Catholics must examine their "lackadaisical" approach to the Eucharist, and recognize that in the mass "we share in the feast that the Lord Himself has prepared for us," said Bishop Samuel Aquila of Fargo.
"A great crisis today around the Eucharist is not just a crisis of faith, but a crisis of love - of a love rooted in obedience to the love revealed to us by our God," wrote the bishop in a letter to be published in the Oct. 15 issue of the diocesan newspaper, New Earth.
The bishop noted that October is the last month of the Year of the Eucharist, inaugurated by Pope John Paul II in October 2004, and dedicated to the rediscovery of the importance of the Eucharist for Catholics. The Year of the Eucharist will officially close with the mass of the Synod of Bishops in Rome Oct. 23.
"Some people want to have the Eucharist without conversion; yet that is not the way of the Lord," he continued. The bishop noted that some people receive Communion in a state of grave sin.
"They may miss mass on Sunday, they may be taking money illegitimately, they may be engaging in sexual relations outside of marriage, they may vocally support abortion, euthanasia, homosexual activity and homosexual unions, they may fail in the just treatment of their neighbor by gossip or prejudice, or they may commit some other serious sin and go to Communion," he said.
Others perceive that they "do not get anything out of mass" and simply view it as one more event in a busy weekend, sometimes leaving it as the last thing to fit into a full schedule of activities. Others complain that mass is too long or simply do not come.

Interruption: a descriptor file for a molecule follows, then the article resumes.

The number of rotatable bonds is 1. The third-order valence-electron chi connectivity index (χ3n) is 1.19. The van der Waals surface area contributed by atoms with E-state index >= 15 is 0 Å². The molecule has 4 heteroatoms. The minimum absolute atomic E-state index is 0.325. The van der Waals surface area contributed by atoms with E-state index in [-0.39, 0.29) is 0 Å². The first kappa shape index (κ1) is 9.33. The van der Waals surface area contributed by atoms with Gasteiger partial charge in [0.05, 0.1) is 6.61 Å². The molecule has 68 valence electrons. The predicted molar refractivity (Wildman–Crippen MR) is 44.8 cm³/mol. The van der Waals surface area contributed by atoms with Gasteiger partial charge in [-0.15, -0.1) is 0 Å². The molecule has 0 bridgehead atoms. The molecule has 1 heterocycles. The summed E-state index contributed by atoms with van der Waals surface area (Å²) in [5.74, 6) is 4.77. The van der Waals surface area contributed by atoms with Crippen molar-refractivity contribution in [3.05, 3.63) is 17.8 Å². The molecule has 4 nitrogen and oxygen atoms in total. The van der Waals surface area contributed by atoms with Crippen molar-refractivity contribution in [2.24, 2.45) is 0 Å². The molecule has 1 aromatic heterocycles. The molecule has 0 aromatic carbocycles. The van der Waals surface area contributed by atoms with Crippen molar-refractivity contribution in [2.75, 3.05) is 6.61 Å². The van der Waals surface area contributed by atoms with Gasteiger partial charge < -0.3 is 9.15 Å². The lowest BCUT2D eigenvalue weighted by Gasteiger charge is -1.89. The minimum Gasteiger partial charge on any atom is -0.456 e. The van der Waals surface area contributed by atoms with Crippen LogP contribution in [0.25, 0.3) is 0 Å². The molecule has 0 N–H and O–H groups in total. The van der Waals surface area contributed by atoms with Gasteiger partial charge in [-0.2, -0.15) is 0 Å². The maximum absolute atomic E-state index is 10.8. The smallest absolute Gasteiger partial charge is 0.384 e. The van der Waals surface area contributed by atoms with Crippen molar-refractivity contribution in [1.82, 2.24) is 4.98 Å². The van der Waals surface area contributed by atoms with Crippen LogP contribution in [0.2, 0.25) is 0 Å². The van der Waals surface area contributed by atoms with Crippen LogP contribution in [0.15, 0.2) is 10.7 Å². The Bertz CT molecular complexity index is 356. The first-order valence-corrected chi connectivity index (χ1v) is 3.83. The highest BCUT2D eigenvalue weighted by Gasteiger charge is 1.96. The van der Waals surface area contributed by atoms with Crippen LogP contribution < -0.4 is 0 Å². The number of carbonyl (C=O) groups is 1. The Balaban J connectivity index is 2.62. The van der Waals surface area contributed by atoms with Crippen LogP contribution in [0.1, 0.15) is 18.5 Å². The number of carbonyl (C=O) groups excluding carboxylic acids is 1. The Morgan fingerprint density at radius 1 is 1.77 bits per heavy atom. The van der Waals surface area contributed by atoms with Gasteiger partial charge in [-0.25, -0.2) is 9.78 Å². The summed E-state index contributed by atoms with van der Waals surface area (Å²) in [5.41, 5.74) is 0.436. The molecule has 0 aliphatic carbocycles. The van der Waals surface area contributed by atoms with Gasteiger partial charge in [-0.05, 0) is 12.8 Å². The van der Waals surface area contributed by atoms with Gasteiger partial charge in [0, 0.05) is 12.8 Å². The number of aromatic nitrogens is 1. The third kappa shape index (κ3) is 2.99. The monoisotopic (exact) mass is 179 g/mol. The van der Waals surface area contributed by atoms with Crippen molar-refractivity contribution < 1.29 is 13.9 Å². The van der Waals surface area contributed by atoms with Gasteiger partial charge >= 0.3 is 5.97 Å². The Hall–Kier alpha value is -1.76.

"This is a tragedy," he said, "because the Eucharist is about Jesus Christ and his saving works on our behalf."
The archbishop addressed apathy about mass attendance, a lack of knowledge about the Eucharist, and visible signs of irreverence for the Eucharist. He also expressed dismay over the use of cell phones by the laity and ordained ministers alike during mass. Inappropriate dress, gum chewing, cell phones and pagers do not express reverence for the Eucharist, the bishop said. People must dress modestly for church, he said, adding that shorts for adults and mini-skirts for women are not appropriate.
"Each of us must examine how lackadaisical we have become with the celebration of the Eucharist," he said. "While we may have no ill intention in our hearts, we need to look at how we dress for the banquet."
As the Year of the Eucharist concludes, the bishop said he hopes Catholics have come to discover more fully the sacrifice in which they participate and the gift of salvation offered in Jesus.